Fairies begin their day by coming together a moment and sharing joy.
They love the feeling, which dew on the leaves draws from grass, lilacs and the response of meadow and flowers to the dawn.
Diminutive green sylphs now run in the grass, whose growth seems intimately associated with theirs, a single line of concentration.
They talk to themselves, constantly repeating, with an intensity causing their etheric doubles, grass, to vibrate as they pass, vivifying growth.
To rabbits and young children they’re visible, but I see points of light, tiny clouds of color and gleams of movement.
The lawn is covered with these flashes.
In low alyssums along a border, one exquisite, tiny being plays around stems, passing in and out of each bud.
She’s happy and feels much affection for the plants, which she regards as her own body.
The material of her actual body is loosely knit as steam or a colored gas, bright apple-green or yellow, and is very close to emotion.
Tenderness for plants shows as rose; sympathy for their growth and adaptability as flashes of emerald.
When she feels joy, her body responds all-over with a desire to be somewhere or do something for plants.
Hers is not a world of surfaces--skin, husks, bark with definite edges and identities.
Trees appear as columns of light melting into surroundings where form is discerned, but is glowing, transparent, mingling like breath.
She tends to a plant by maintaining fusion between the plant’s form and life-vitality contained within.
She works as part of nature’s massed intelligence to express the involution of awareness or consciousness into a form.
And she includes vitality, because one element of form is action.
Sprouting, branching, leafing, blossoming, crumbling to humus are all form to a fairy.
The words are a beautiful music. The words bounce like in water. Water music, loud in the clearing off the boats, birds, leaves. They look for a place to sit and eat— no meaning, no point.
From The Collected Poems of Robert Creeley, 1945-1975. Copyright © 1983 by The Regents of the University of California. All rights reserved. Used with permission. Originally published in Words (Scribner, 1967).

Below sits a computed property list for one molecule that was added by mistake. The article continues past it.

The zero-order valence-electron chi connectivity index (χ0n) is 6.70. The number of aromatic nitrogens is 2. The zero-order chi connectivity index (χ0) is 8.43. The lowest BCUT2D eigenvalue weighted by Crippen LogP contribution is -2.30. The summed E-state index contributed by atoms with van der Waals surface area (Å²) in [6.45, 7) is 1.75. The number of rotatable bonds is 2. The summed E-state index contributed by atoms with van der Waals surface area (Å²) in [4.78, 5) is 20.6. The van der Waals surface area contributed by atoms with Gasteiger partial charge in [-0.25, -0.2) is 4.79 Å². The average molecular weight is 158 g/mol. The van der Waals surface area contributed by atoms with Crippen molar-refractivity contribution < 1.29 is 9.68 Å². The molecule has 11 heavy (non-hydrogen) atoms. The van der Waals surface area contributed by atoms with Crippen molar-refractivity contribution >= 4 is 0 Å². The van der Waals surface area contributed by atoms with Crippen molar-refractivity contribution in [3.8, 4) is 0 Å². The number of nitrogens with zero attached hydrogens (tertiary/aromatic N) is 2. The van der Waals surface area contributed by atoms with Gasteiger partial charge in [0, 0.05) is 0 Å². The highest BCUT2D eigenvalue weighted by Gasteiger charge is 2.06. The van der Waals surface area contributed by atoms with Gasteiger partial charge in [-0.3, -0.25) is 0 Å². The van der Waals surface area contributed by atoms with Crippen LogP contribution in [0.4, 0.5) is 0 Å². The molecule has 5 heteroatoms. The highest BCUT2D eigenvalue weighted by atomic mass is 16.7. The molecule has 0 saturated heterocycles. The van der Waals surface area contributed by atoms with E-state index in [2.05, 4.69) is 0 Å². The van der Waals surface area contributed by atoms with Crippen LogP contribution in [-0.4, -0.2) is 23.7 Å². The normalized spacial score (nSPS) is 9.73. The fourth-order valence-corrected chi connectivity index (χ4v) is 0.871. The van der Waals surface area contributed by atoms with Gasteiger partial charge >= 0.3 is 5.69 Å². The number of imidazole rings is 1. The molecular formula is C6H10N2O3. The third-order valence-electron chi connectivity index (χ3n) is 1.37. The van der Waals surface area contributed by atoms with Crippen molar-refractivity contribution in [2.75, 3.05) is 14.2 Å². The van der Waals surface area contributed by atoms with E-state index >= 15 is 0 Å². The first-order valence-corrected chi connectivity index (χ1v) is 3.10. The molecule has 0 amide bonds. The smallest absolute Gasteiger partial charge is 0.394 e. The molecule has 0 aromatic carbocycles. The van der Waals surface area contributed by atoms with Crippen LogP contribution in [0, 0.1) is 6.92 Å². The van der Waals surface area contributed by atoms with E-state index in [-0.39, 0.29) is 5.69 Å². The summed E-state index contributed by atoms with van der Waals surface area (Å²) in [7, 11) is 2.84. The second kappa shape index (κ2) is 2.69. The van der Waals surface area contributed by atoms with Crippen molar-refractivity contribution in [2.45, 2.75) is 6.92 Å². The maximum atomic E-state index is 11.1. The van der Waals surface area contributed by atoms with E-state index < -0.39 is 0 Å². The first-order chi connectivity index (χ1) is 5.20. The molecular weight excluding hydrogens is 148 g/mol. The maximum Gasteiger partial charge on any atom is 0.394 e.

Why must I tell you this story, O little one
You’re just a bud-of-a-girl, who knows nothing
Now you are full-faced, bright as sun
Now you open your skirts pink, layered, brazen
Suffering is alchemy, change is God
Now you droop your head, heavy with rust
Sit, contemplate, what did Buddha say?
Old age, sickness, death, no one owns eternity
Detach, detach, look away from the sun
Let your petals fall aimlessly
Don’t despair, little one, we are done
Copyright © 2016 by Marilyn Chin. Originally published in Poem-a-Day on April 19, 2016, by the Academy of American Poets.
root tangled in sand,
sea-iris, brittle flower,
one petal like a shell
and you print a shadow
like a thin twig.
scented and stinging,
sweet and salt—you are wind
in our nostrils.
Do the murex-fishers
drench you as they pass?
Do your roots drag up colour
from the sand?
Have they slipped gold under you—
rivets of gold?
Band of iris-flowers
above the waves,
you are painted blue,
painted like a fresh prow
stained among the salt weeds.
This poem is in the public domain.
These wet rocks where the tide has been,
Barnacled white and weeded brown
And slimed beneath to a beautiful green,
These wet rocks where the tide went down
Will show again when the tide is high
Faint and perilous, far from shore,
No place to dream, but a place to die,—
The bottom of the sea once more.
There was a child that wandered through
A giant's empty house all day,—
House full of wonderful things and new,
But no fit place for a child to play.
This poem was originally published in Second April (1921). This poem is in the public domain.